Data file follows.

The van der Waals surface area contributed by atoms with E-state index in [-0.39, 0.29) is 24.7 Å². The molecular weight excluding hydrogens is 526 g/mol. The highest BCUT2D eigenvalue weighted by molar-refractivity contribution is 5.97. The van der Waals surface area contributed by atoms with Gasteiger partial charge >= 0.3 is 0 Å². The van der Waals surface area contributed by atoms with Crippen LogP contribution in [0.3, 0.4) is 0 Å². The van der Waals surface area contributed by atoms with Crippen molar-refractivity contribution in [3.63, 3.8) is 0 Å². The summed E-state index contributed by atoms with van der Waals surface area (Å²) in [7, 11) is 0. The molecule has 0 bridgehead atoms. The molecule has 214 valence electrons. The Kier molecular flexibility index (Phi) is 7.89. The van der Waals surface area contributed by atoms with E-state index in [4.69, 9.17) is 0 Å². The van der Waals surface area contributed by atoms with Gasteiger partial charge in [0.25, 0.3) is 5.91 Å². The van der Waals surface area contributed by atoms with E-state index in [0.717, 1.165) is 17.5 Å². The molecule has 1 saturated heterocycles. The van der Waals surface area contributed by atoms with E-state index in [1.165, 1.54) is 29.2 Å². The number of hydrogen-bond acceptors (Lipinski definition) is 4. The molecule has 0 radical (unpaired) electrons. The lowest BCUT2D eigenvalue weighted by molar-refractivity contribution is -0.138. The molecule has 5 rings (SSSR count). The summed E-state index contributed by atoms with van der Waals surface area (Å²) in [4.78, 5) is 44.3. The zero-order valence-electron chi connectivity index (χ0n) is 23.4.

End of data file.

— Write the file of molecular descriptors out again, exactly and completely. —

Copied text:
The van der Waals surface area contributed by atoms with E-state index in [-0.39, 0.29) is 24.7 Å². The molecular weight excluding hydrogens is 526 g/mol. The highest BCUT2D eigenvalue weighted by molar-refractivity contribution is 5.97. The van der Waals surface area contributed by atoms with Gasteiger partial charge >= 0.3 is 0 Å². The van der Waals surface area contributed by atoms with Crippen LogP contribution in [0.3, 0.4) is 0 Å². The van der Waals surface area contributed by atoms with Crippen molar-refractivity contribution in [3.63, 3.8) is 0 Å². The summed E-state index contributed by atoms with van der Waals surface area (Å²) in [7, 11) is 0. The molecule has 0 bridgehead atoms. The molecule has 214 valence electrons. The Kier molecular flexibility index (Phi) is 7.89. The van der Waals surface area contributed by atoms with E-state index in [4.69, 9.17) is 0 Å². The van der Waals surface area contributed by atoms with Gasteiger partial charge in [0.25, 0.3) is 5.91 Å². The van der Waals surface area contributed by atoms with E-state index in [0.717, 1.165) is 17.5 Å². The molecule has 1 saturated heterocycles. The van der Waals surface area contributed by atoms with E-state index in [1.165, 1.54) is 29.2 Å². The number of hydrogen-bond acceptors (Lipinski definition) is 4. The molecule has 0 radical (unpaired) electrons. The lowest BCUT2D eigenvalue weighted by molar-refractivity contribution is -0.138. The molecule has 5 rings (SSSR count). The summed E-state index contributed by atoms with van der Waals surface area (Å²) in [4.78, 5) is 44.3. The zero-order valence-electron chi connectivity index (χ0n) is 23.4.